Completion Date: July 2007
Publication Year: 2007 (Eos, a division of Harper Collins)
Received from Harper Collins in 2007.
Reason for Reading: This book will be included on Harper Collins What Would Harry Read blog, but I would have read it anyways because I tend to buy Neil Gaiman's books.
Joey Harker isn't a hero.I first started reading Neil Gaiman a couple years ago. The more I read him, though, the more I wonder if I am a big fan or not. I started out reading Good Omens, which he co-authored with Terry Pratchett. I thought that book was brilliant, so I added Gaiman to my list of authors to buy. It was last summer before I read another book by him, this time Stardust. I really like fairy tales, so this book was an enjoyable read. Now, I find myself wondering if I read the two good books and should not expect great things in the future. I liked Neverwhere when I read it, but looking back on it I cannot even remember it anymore. Coraline was okay, but not the best book I have ever read. What I am trying to say is that the more I read him, the more I wonder why.
In fact, he's the kind of guy who gets lost in his own house.
But then one day, Joey gets really lost. He walks straight out of his world and into another dimension.
Joey's walk between the worlds makes him prey to two terrible forces—armies of magic and science who will do anything to harness his power to travel between dimensions.
When he sees the evil those forces are capable of, Joey makes the only possible choice: to join an army of his own, an army of versions of himself from different dimensions who all share his amazing power and who are all determined to fight to save the worlds.
Master storyteller Neil Gaiman and Emmy Award-winning science-fiction writer Michael Reaves team up to create a dazzling tale of magic, science, honor, and the destiny of one very special boy—and all the others like him.
InterWorld was not a terrible read, but once again, not the greatest science-fiction book I have ever read. A lot of people are saying that, though, that this is not as great as his previous works. I suppose part of the lack of Gaiman writing style is that this book is co-authored with a man that is known for his science fiction television writing, and normally for shows of a more serious nature than Gaiman's normal writing. You cannot expect the same thing with this book as when he co-authored with Terry Pratchett because Pratchett is closer to Gaiman's style. That being said, I liked this book.
For me, the best part of this book was Hue. I think Hue was typical Gaiman making an appearance, and while the bubble-like creature never spoke, he was a fantastic addition to the cast of characters. I liked his appearances, they made the book for me. This book is supposed to be one of those reads where your root for the underdog. Joey Harker has no special abilities outside of the fact that he can travel through dimensions. The other characters he encounters can do other things and are more beneficial to the mission, but it is Joey that saves the day. All I can say is, very predictable book. Like there is any doubt about the income of the story, you could skip everything in between and still not be surprised by the ending. Some of Gaiman's other books are a bit more crafty with their endings, you get a bit of surprise, this ending was so cliched.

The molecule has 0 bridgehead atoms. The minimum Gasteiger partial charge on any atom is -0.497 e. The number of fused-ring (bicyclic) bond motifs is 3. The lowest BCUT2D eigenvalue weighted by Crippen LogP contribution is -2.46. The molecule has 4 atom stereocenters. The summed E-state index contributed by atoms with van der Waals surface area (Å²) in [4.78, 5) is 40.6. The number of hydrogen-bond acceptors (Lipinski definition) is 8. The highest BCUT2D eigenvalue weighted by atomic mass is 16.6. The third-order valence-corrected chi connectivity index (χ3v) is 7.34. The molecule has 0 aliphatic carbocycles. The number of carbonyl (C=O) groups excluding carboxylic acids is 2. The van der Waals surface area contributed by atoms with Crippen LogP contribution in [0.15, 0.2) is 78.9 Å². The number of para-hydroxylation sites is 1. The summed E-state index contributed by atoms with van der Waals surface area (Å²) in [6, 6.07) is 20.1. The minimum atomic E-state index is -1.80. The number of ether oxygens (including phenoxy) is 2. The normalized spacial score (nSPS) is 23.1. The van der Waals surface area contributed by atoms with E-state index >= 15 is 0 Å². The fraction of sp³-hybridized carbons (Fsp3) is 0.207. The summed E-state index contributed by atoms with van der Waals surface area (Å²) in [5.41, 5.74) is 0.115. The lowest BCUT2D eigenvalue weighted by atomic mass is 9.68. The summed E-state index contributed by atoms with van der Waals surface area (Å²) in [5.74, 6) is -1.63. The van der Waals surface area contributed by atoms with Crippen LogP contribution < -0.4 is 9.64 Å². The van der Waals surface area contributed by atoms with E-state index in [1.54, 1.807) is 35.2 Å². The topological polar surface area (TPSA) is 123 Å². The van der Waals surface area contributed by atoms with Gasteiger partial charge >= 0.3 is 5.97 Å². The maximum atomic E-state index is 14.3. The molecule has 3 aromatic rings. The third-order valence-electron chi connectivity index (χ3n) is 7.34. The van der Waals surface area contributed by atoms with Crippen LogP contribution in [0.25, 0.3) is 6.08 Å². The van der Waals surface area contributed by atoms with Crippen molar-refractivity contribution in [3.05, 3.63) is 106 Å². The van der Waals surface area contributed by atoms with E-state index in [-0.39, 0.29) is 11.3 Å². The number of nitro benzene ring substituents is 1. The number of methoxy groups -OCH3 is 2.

What really annoyed was how predicatable the book was. Boy finds he has special powers, bad people find him and it looks like the end is near, but at the last minute he is heroically saved. He goes to live with the good guys, the bad guys get mad and set up a trap, everyone is captured except for the heroic Joey Harker. He gets blamed for what happened, and sent home, but he is not prepared to go down without a fight. He attempts to save the day with no plan, has a lot of "bad" things happen, and of course in the end saves the day. He has no powers, no special skills, but he is the one that wins out over the more powerful people in the book. It's a scenerio that has been done over and over again. Sometimes it would be nice for the bad guys to win for a change.
Okay, now that I had my vent, I will stay maintain that if you are a Gaiman fan you should read this book. It is always appropriate to read all an authors books so that you can get an idea of all aspects that they are capable of.
Parting Thoughts: When I first finished this book I thought I liked it a lot more than I find myself feeling now that it has been about a week since I completed it. When you start thinking about it and analyzing it, you find that there are better books you could be reading. I am starting to think that none of his books are ever going to be better than Good Omens and Stardust. I read for the hope that authors books get even better, but that has not happened for me yet with Gaiman.